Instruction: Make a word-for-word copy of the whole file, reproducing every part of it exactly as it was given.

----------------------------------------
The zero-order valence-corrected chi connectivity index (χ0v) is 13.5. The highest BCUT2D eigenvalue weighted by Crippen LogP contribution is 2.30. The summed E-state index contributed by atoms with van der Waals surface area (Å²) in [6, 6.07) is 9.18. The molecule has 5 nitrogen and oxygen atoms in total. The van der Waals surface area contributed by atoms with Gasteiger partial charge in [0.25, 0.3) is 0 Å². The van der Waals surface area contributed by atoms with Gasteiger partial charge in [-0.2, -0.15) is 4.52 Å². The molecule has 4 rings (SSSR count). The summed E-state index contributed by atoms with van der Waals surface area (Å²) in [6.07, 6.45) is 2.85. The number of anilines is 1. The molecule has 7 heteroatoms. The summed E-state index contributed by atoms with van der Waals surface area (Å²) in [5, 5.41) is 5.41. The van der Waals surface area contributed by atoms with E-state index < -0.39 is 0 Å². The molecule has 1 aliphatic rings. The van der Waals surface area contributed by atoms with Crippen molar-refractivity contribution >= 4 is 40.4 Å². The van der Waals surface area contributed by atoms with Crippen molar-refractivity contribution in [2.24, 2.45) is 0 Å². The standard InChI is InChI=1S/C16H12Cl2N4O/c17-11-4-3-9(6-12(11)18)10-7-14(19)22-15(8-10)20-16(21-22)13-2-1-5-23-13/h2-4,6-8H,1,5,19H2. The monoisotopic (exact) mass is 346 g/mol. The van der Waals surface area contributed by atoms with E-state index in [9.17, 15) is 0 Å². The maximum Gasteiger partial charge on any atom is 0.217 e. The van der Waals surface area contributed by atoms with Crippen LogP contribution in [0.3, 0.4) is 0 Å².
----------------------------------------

The zero-order valence-corrected chi connectivity index (χ0v) is 13.5. The highest BCUT2D eigenvalue weighted by Crippen LogP contribution is 2.30. The summed E-state index contributed by atoms with van der Waals surface area (Å²) in [6, 6.07) is 9.18. The molecule has 5 nitrogen and oxygen atoms in total. The van der Waals surface area contributed by atoms with Gasteiger partial charge in [0.25, 0.3) is 0 Å². The van der Waals surface area contributed by atoms with Gasteiger partial charge in [-0.2, -0.15) is 4.52 Å². The molecule has 4 rings (SSSR count). The summed E-state index contributed by atoms with van der Waals surface area (Å²) in [6.07, 6.45) is 2.85. The number of anilines is 1. The molecule has 7 heteroatoms. The summed E-state index contributed by atoms with van der Waals surface area (Å²) in [5, 5.41) is 5.41. The van der Waals surface area contributed by atoms with E-state index < -0.39 is 0 Å². The molecule has 1 aliphatic rings. The van der Waals surface area contributed by atoms with Crippen molar-refractivity contribution >= 4 is 40.4 Å². The van der Waals surface area contributed by atoms with Crippen molar-refractivity contribution in [2.24, 2.45) is 0 Å². The standard InChI is InChI=1S/C16H12Cl2N4O/c17-11-4-3-9(6-12(11)18)10-7-14(19)22-15(8-10)20-16(21-22)13-2-1-5-23-13/h2-4,6-8H,1,5,19H2. The monoisotopic (exact) mass is 346 g/mol. The van der Waals surface area contributed by atoms with E-state index in [9.17, 15) is 0 Å². The maximum Gasteiger partial charge on any atom is 0.217 e. The van der Waals surface area contributed by atoms with Crippen LogP contribution in [0.3, 0.4) is 0 Å².